The Colombo Magistrate’s Court lawyers who protested against the decision to hold the Law Finals in English only deserve to be praised for their courage; and equally deserving of praise, for their wisdom, are their peers across the road who decided that “discretion is the better part of valour”.
Look at the problem objectively and you will see that both sides in this controversy are justified in their points of view. However much we love our mother tongue, we have to accept the hard reality that it is impossible to master the law without a sound foundation in English. The best literature on the subject is not yet available in the national languages.
On the other hand, most of us who get into the Law College do so only after a hard struggle. The “haramanises” from village schools (like me) cannot use the Queen’s language with the felicity of the “cultured” set from the privileged schools. This disparity is a product of history and the inequities of our education policies, for which the disadvantaged aspirants for a legal education cannot be held responsible or discriminated against.
Some argue that the new rule violates the fundamental right to language guaranteed by Article 12 (2) of our Constitution. They forget that exceptions to the guarantee are permissible under the Proviso to the same Article, which states that knowledge of another language is essential to the successful execution of an assignment.
The problem boils down to the question: “Is English essential to the profession of a lawyer?” To my mind, the answer is both “Yes” and “No”.
For practical purposes, work in the inferior courts, especially the magistrate’s courts, can be handled without a strong background in English. The vast majority of our lawyers are engaged in those courts.
But a sound knowledge of English is essential for lawyers appearing in the superior courts; their work calls for great erudition and a deep understanding of the intricacies of law and of texts that are available in English only. The relevance of English to a lawyer thus depends on the level at which the lawyer chooses to operate.
These two distinct levels of practice were recognised by those who introduced us to the current legal system. Law students who chose the “Heenayana” passed out in three years as proctors, while the “Mahayanists” became advocates in four years.
|Lawyers protesting against the decision to hold the Law Finals in English only
This pragmatic distinction, based on the personal choice of a student to suit his/her circumstances and aspirations, was removed by those progressives who came to power after independence and cast both categories in the same mould of “Attorney at Law”.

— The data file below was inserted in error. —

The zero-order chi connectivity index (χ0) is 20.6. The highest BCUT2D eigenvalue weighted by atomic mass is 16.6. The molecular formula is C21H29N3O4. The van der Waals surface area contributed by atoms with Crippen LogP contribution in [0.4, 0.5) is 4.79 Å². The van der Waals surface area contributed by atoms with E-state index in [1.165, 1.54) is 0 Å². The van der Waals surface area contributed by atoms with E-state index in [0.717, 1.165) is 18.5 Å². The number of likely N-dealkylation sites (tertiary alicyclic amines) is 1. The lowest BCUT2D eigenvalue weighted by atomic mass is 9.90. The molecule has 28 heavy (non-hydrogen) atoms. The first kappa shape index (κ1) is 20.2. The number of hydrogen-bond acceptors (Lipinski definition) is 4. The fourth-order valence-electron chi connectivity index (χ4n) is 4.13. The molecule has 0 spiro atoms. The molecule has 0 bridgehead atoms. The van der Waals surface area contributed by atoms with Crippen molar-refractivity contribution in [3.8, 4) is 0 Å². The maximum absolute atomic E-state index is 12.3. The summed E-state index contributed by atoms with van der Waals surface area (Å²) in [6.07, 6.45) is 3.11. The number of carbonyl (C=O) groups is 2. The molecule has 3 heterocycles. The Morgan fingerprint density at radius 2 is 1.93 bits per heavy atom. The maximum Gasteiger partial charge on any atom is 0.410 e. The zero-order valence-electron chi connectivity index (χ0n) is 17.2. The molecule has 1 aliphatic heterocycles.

This pious fiat has been observed ever since by lawyers voluntarily classifying themselves as “counsel” and “instructing attorney”, the former undertaking the burden of argument despite not having that extra year of instruction that the advocates enjoyed, and the latter doing the spadework like the proctors of yore. A large majority of today’s attorneys belong to the latter category. Thus the pragmatism of the colonials has been lost in the lofty idealising of the socialists.
But however sound the traditional classification may appear in hindsight, it is not pragmatic to revert to it now. It is too late in the day to attempt that. Nevertheless, I can see a way to maintain and empower those who seek to work as counsel, without disturbing the livelihood of those who are satisfied to operate at the lower level, and without disrupting the Law College’s established examination structure.
An answer would be to introduce an annual Senior Attorney at Law (SAAL) Examination in the English Medium, using an extensive and intensive syllabus in line with the demands of the superior courts. The new examination may be taken at any time by those who have passed the final examination of the Law College, according to their individual needs, competence and dedication to work. This innovation would create a new class of gentlemen who are genuinely learned in the law.
Over time, these persevering senior lawyers will naturally further expand their knowledge through postgraduate examinations and research, producing a calibre of professionals that the country could justly be proud of. Furthermore, this class of lawyers would not be exposed to the vagaries of political favour as they seek to upgrade themselves.
The new exam will not take the bread from anyone’s mouth. It could happen with a change in the medium of instruction at the Law College’s final exam, and no valid constitutional objection could be raised against it. In the interests of the legal profession, the additional qualification could be made compulsory for higher appointments and promotions. Needless to say, lawyers who possess the qualification would enjoy a special status among clients.
In short, the proposed SAAL would help expand the knowledge base of the legal profession, which should be one of the goals of those in charge of legal education. Furthermore, there would not be the risk of exposure to constitutional objections and professional strikes.